I do like me some Calafiore, though. Writers came and went (and came… and went) but he was the heart and soul of Exiles. Hopefully we’ll get that Deadpool story at long last; seems like a no-brainer now that his general cultural awareness has grown from zero to… more than zero. Two point six. Which could hit Eleven if Reynolds does SNL in character; pity the poor censor for that episode.

… how could Deadpool have a cold?

You know, I support everyone’s right to do with their ideas what they want. They’re not required to do anything, and if you think you can win the lottery, there’s no real harm in dreaming. But too often I think it comes off as ego and delusion. Who is the hero Grell pulled back? The answer is probably “no one you’d care about.” Because most characters at all companies are basically throw away. And if you’re not doing it for Marvel or DC, then you’re really not likely that anyone is ever going to remember those characters anyway. If you have a great concept for a story/world, like Walking Dead, or Powers, that probably wouldn’t fit in one of the universes anyway, sure, hang onto that. But now more people have probably heard about Megasonic Teenage Warhead than any of the Image characters. So if you REALLY think you’ve got something great, and can make it last for a long time of you getting the royalties, then sure, write your Savage Dragon book for a lifetime. The business side can win. But odds are you’re the only one who thinks your character is really all that great, and if you’re doing it for the art too, then you have a better chance of being remember artistically if you’re character has a chance to be read and maybe even seen someday. Not everyone is going to be Stan Lee with loads of characters on the big screen known by billions. But Rob Liefeld is getting more pub and will be remember forever as the guy who brought us minor throwaway character Deadpool (even if he owes a lot of credit to others), and no one is knocking down his door for a Youngblood movie.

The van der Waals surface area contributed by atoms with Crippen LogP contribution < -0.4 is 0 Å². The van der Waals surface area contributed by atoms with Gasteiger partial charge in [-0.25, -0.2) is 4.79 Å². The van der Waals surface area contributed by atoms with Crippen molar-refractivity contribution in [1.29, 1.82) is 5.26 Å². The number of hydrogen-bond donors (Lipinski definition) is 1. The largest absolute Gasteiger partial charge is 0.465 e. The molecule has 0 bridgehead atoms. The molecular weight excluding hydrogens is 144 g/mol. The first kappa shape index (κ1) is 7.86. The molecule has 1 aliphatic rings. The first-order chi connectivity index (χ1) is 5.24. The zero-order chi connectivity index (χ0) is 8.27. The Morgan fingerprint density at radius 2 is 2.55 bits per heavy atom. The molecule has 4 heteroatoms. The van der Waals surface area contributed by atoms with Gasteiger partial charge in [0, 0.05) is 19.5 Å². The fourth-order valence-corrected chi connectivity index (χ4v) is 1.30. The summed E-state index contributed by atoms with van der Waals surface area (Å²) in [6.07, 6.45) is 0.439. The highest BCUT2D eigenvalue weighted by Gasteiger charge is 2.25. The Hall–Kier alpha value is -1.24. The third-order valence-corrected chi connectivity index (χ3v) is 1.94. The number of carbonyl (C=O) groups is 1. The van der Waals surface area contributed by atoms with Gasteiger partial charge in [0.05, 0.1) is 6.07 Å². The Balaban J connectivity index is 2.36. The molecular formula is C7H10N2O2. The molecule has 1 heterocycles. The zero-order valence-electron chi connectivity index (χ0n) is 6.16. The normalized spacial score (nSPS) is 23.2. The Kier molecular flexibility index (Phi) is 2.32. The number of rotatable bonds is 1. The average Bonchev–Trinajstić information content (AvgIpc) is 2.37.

“who cares if a company gets rich off your work and you get nothing, you’ll be forever remembered as creating something that ended up in a film!”

Two things:

Don’t Ennis & McCrea have a stake in Hitman? I know he’s not fully creator-owned, but I thought he wasn’t just outright owned by DC either.

Wasn’t it likely that pre-Image, those artists were already discussing their ideas and potential plans? Isn’t DeFalco a logical person that you might go to and say, “Hey, would you like to come with us and help run this?” I mean, it’s possible that DeFalco was making fun of a scheme that he found completely unrealistic, but it seems like it’s too much of a coincidence that he just happened to write that a few months before it actually happened.

“If you create a character and no one ever knows it exists, did it happen?”